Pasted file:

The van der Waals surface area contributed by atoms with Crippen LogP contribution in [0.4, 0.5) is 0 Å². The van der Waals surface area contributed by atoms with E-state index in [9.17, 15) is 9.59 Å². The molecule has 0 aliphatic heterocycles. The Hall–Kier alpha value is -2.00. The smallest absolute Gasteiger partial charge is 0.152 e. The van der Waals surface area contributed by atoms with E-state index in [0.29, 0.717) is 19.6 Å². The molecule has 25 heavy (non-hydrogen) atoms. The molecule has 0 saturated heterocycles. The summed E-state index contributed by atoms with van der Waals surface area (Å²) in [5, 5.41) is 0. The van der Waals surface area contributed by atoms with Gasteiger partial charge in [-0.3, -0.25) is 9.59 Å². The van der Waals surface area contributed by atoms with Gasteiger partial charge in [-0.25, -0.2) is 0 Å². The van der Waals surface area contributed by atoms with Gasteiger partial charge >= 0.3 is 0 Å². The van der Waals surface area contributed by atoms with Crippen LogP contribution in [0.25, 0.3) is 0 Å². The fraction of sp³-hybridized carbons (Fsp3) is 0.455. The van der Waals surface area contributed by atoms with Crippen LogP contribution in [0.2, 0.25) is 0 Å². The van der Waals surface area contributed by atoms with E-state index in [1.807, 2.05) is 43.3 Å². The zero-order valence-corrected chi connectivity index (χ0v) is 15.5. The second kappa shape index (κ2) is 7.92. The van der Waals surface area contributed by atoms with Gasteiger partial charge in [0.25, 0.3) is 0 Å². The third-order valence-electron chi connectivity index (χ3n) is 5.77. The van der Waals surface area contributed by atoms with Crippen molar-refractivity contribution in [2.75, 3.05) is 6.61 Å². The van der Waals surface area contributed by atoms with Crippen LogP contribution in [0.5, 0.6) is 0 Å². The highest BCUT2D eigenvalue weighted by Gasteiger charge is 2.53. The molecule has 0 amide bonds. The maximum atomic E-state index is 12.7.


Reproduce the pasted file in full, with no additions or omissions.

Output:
The van der Waals surface area contributed by atoms with Crippen LogP contribution in [0.4, 0.5) is 0 Å². The van der Waals surface area contributed by atoms with E-state index in [9.17, 15) is 9.59 Å². The molecule has 0 aliphatic heterocycles. The Hall–Kier alpha value is -2.00. The smallest absolute Gasteiger partial charge is 0.152 e. The van der Waals surface area contributed by atoms with E-state index in [0.29, 0.717) is 19.6 Å². The molecule has 25 heavy (non-hydrogen) atoms. The molecule has 0 saturated heterocycles. The summed E-state index contributed by atoms with van der Waals surface area (Å²) in [5, 5.41) is 0. The van der Waals surface area contributed by atoms with Gasteiger partial charge in [-0.3, -0.25) is 9.59 Å². The van der Waals surface area contributed by atoms with Gasteiger partial charge in [-0.25, -0.2) is 0 Å². The van der Waals surface area contributed by atoms with Gasteiger partial charge >= 0.3 is 0 Å². The van der Waals surface area contributed by atoms with Crippen LogP contribution in [0.25, 0.3) is 0 Å². The fraction of sp³-hybridized carbons (Fsp3) is 0.455. The van der Waals surface area contributed by atoms with Crippen LogP contribution in [0.2, 0.25) is 0 Å². The van der Waals surface area contributed by atoms with E-state index in [1.807, 2.05) is 43.3 Å². The zero-order valence-corrected chi connectivity index (χ0v) is 15.5. The second kappa shape index (κ2) is 7.92. The van der Waals surface area contributed by atoms with Gasteiger partial charge in [0.25, 0.3) is 0 Å². The third-order valence-electron chi connectivity index (χ3n) is 5.77. The van der Waals surface area contributed by atoms with Crippen molar-refractivity contribution in [2.75, 3.05) is 6.61 Å². The van der Waals surface area contributed by atoms with Crippen LogP contribution in [0.5, 0.6) is 0 Å². The highest BCUT2D eigenvalue weighted by Gasteiger charge is 2.53. The molecule has 0 amide bonds. The maximum atomic E-state index is 12.7.